Govt move to manoeuvre its way into BTC raises hackles

Club told to waive its rules to accommodate 150 new members

Govt move to manoeuvre its  way into BTC raises hackles

The prestigious Bangalore Turf Club (BTC), one of the oldest horse-racing clubs in the country, may well become just a social club if the Siddaramaiah government has its way.

The government has been arm-twisting the 150-year-old BTC to expand its membership strength to 500 from 350 as a one-time measure in an apparent effort to obtain memberships for some of its loyal and influential associates, mostly politicians and bureaucrats.

The State Finance Department (FD), in a letter dated June 27, asked the BTC to empower its Managing Committee to elect the new members, circumventing the election process being followed in the Club. It has been reliably learnt that the FD wrote to the BTC following the Chief Minister’s direction.

As per the Memorandum and Articles of Association (MAA) of the BTC, the general body has the power to elect new, permanent members. Elections are conducted only if there are more than five vacancies. One has to secure the signatures of three existing members as proposers to contest the elections.

If Siddaramaiah has his way, 150 people will straightway become members, without going through the election process and related rules of the BTC. It is learnt that the chief minister has asked one of his close aides, who is also a BTC member, to prepare a list of membership aspirants who are his loyalists.

The letter, a copy of which is available with this newspaper, is signed by FD Principal Secretary I S N Prasad, who is also an ex-officio member of the Managing Committee. The BTC membership was last increased in 1979. The government can nominate only three stewards and one committee member in a financial year, as per the MAA and cannot poke its nose in the day-to-day affairs of the club.

But the BTC has been under the mercy of the State government ever since the Karnataka High Court in 2010 ordered it to vacate the land where the club is located, off Race Course Road. Subsequent governments have neither renewed the lease agreement with the BTC nor entered into a fresh agreement, leaving the race club on tenterhooks.

What has come as a shock to the BTC is the way the government has asked it to create a backdoor entry by amending the MAA. “The Government of Karnataka desires that the following proposals be considered and adopted by the Bangalore Turf Club Ltd: (1) To increase membership from 350 to 500, so as to broadbase membership. (2) To empower the Managing Committee of the Club to elect new Members...The Managing Committee will elect 150 Club members as a one-time measure and the same shall revert to the Articles of Association once the process is completed,” the FD letter stated.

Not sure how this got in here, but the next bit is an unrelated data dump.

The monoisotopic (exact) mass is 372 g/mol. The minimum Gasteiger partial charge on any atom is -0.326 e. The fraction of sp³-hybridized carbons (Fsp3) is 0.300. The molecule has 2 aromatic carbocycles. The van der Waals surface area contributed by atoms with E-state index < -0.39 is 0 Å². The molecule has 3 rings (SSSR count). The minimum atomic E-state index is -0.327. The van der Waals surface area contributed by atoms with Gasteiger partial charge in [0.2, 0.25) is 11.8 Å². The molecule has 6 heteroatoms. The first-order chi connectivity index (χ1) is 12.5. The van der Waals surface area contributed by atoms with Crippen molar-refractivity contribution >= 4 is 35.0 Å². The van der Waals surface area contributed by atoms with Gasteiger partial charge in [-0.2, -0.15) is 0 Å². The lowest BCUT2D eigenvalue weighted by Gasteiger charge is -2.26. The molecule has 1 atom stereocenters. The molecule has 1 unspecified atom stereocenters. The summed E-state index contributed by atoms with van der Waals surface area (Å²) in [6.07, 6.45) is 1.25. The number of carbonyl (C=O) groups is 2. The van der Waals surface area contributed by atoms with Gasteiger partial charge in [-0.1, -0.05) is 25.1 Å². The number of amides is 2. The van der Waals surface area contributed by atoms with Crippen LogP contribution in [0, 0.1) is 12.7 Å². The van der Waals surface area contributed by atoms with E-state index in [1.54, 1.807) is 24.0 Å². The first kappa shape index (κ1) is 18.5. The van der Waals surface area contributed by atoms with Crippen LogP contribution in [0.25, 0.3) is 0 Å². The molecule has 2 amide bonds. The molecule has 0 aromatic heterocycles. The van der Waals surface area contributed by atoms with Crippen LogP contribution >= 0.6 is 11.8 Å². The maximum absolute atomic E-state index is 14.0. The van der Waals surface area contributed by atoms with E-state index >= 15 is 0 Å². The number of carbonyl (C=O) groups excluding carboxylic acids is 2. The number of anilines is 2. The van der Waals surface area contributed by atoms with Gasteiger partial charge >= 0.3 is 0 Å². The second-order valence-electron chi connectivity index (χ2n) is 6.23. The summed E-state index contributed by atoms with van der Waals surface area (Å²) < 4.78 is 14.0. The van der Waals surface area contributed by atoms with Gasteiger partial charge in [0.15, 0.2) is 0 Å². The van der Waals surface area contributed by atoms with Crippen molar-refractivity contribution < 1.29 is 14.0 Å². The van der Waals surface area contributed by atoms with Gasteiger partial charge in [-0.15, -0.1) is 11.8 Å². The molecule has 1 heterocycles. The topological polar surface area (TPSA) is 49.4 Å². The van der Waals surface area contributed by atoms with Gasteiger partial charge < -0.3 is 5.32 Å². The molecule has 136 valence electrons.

The ruling Congress has a long list of leaders who have interest in horse racing. Housing Minister M H Ambareesh, Home Minister K J George, Bellary City MLA and mines owner Anil Lad, senior party leader Allam Veerabhabrappa are BTC members.
The FD letter has created a furore in the BTC.

Though most members are not against increasing the membership, they are not in favour of amending the rules as suggested by the government. Many of them fear that giving membership to those who neither have any knowledge about horses nor interested in the sport of racing would be disastrous for the BTC administration.

Former BTC chairman and a senior member K M Srinivas Gowda said the present system of elections is a democratic process and it should be followed. It is ideal to increase the membership in a phased manner rather than a one-time measure. Empowering the Managing Committee to increase the membership strength is undemocratic, he added.

G Krishnappa, another senior member, said the government’s move will be detrimental to the BTC. “Already, there is no place at the club. The government does not want any construction to happen inside, but it, at the same time, wants the club to increase its membership. These double standards will not do,” he said.

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